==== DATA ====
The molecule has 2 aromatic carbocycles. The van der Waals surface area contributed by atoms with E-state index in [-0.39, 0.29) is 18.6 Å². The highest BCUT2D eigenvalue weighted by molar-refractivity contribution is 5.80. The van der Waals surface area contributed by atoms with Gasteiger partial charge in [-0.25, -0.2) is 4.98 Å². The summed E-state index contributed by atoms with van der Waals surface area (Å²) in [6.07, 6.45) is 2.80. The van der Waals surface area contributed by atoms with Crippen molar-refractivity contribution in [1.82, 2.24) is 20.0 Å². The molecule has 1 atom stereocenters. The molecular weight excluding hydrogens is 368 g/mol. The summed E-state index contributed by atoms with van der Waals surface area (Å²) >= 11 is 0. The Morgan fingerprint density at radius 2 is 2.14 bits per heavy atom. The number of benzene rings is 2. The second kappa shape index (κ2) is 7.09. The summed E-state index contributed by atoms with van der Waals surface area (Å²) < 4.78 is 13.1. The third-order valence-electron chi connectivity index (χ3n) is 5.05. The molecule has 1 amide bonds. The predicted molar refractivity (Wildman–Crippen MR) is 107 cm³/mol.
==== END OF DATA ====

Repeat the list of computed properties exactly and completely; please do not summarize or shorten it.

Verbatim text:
The molecule has 2 aromatic carbocycles. The van der Waals surface area contributed by atoms with E-state index in [-0.39, 0.29) is 18.6 Å². The highest BCUT2D eigenvalue weighted by molar-refractivity contribution is 5.80. The van der Waals surface area contributed by atoms with Gasteiger partial charge in [-0.25, -0.2) is 4.98 Å². The summed E-state index contributed by atoms with van der Waals surface area (Å²) in [6.07, 6.45) is 2.80. The van der Waals surface area contributed by atoms with Crippen molar-refractivity contribution in [1.82, 2.24) is 20.0 Å². The molecule has 1 atom stereocenters. The molecular weight excluding hydrogens is 368 g/mol. The summed E-state index contributed by atoms with van der Waals surface area (Å²) >= 11 is 0. The Morgan fingerprint density at radius 2 is 2.14 bits per heavy atom. The number of benzene rings is 2. The second kappa shape index (κ2) is 7.09. The summed E-state index contributed by atoms with van der Waals surface area (Å²) < 4.78 is 13.1. The third-order valence-electron chi connectivity index (χ3n) is 5.05. The molecule has 1 amide bonds. The predicted molar refractivity (Wildman–Crippen MR) is 107 cm³/mol.